Space opera

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For other uses, see Space Opera (disambiguation).
Classic pulp space opera cover

Space opera is a subgenre of science fiction that often emphasizes romantic, often melodramatic adventure, set mainly or entirely in outer space, usually involving conflict between opponents possessing advanced abilities, (sci-fi) weapons, and other (sci-fi) technology. The term has no relation to music but is instead a play on the term "soap opera".

Definition[edit]

Back cover of Galaxy #1, October 1950

The term "space opera" was coined in 1941 by fan writer (and later author) Wilson Tucker, in a fanzine article,[1] as a pejorative term. At the time, serial radio dramas in the US had become popularly known as soap operas because many were sponsored by soap manufacturers. Tucker defined space opera as the SF equivalent: a "hacky, grinding, stinking, outworn, spaceship yarn".[2] Even earlier, the term horse opera had come into use as a term for western films. In fact, some fans and critics have noted that the plots of space operas have sometimes been taken from horse operas and simply translated into an outer space environment, as famously parodied on the back cover of the first issue of Galaxy Science Fiction. Still, during the late 20s and early 30s when the stories were printed in science fiction magazines, the stories were often referred to as "super-science epics".[3]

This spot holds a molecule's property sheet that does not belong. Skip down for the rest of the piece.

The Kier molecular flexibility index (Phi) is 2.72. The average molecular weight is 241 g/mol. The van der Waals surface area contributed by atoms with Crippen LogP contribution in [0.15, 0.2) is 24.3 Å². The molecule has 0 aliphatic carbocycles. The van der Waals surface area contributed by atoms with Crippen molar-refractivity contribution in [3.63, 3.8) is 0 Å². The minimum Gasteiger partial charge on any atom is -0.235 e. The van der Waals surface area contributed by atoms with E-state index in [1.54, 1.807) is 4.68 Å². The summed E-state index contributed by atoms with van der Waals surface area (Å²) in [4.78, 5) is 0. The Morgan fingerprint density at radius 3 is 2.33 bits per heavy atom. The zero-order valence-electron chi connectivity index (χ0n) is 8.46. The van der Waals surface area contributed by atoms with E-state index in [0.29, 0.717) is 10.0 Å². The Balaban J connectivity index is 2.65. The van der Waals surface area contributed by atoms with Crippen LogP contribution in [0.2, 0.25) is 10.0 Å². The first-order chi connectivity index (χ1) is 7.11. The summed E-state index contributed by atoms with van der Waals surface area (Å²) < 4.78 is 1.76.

Beginning in the 1960s, and widely accepted by the 1970s, the space opera was redefined, following Brian Aldiss' definition in Space Opera (1974) as (in the paraphrase Hartwell and Cramer) "the good old stuff".[4] Yet soon after his redefinition, it began to be challenged, for example, by the editorial practice and marketing of Judy-Lynn del Rey and in the reviews of her husband and colleague Lester del Rey.[4] In particular, they disputed the claims that space operas were obsolete, and Del Rey Books labeled reissues of earlier work of Leigh Brackett as space opera.[4] By the early 1980s, space operas—adventure stories set in space—were again redefined, and the label was attached to major popular culture works such as Star Wars.[4] It was only in the early 1990s that the term space opera began to be recognized as a legitimate genre of science fiction.[4] Hartwell and Cramer define space opera as "colorful, dramatic, large-scale science fiction adventure, competently and sometimes beautifully written, usually focused on a sympathetic, heroic central character and plot action, and usually set in the relatively distant future, and in space or on other worlds, characteristically optimistic in tone. It often deals with war, piracy, military virtues, and very large-scale action, large stakes."[4]

History[edit]